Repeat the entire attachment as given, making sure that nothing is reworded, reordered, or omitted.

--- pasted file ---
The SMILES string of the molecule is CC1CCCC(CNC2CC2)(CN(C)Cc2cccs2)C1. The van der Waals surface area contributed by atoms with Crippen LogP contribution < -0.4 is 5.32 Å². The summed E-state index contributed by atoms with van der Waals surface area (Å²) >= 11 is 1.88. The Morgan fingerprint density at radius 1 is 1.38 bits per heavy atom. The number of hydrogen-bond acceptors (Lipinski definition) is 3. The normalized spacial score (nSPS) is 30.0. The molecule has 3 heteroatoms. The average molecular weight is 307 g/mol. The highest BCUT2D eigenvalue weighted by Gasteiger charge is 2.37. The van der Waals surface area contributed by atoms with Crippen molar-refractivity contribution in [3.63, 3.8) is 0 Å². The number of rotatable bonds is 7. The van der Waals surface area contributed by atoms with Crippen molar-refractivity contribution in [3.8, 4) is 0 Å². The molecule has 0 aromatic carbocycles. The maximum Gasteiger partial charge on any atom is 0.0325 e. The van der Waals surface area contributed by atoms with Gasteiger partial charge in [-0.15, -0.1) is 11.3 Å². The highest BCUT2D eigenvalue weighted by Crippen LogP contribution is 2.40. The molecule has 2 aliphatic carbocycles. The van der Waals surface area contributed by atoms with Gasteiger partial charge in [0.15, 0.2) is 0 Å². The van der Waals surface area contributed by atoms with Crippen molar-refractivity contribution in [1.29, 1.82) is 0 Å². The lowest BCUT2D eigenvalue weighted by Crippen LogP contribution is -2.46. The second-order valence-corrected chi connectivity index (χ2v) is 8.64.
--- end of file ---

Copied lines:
The SMILES string of the molecule is CC1CCCC(CNC2CC2)(CN(C)Cc2cccs2)C1. The van der Waals surface area contributed by atoms with Crippen LogP contribution < -0.4 is 5.32 Å². The summed E-state index contributed by atoms with van der Waals surface area (Å²) >= 11 is 1.88. The Morgan fingerprint density at radius 1 is 1.38 bits per heavy atom. The number of hydrogen-bond acceptors (Lipinski definition) is 3. The normalized spacial score (nSPS) is 30.0. The molecule has 3 heteroatoms. The average molecular weight is 307 g/mol. The highest BCUT2D eigenvalue weighted by Gasteiger charge is 2.37. The van der Waals surface area contributed by atoms with Crippen molar-refractivity contribution in [3.63, 3.8) is 0 Å². The number of rotatable bonds is 7. The van der Waals surface area contributed by atoms with Crippen molar-refractivity contribution in [3.8, 4) is 0 Å². The molecule has 0 aromatic carbocycles. The maximum Gasteiger partial charge on any atom is 0.0325 e. The van der Waals surface area contributed by atoms with Gasteiger partial charge in [-0.15, -0.1) is 11.3 Å². The highest BCUT2D eigenvalue weighted by Crippen LogP contribution is 2.40. The molecule has 2 aliphatic carbocycles. The van der Waals surface area contributed by atoms with Gasteiger partial charge in [0.15, 0.2) is 0 Å². The van der Waals surface area contributed by atoms with Crippen molar-refractivity contribution in [1.29, 1.82) is 0 Å². The lowest BCUT2D eigenvalue weighted by Crippen LogP contribution is -2.46. The second-order valence-corrected chi connectivity index (χ2v) is 8.64.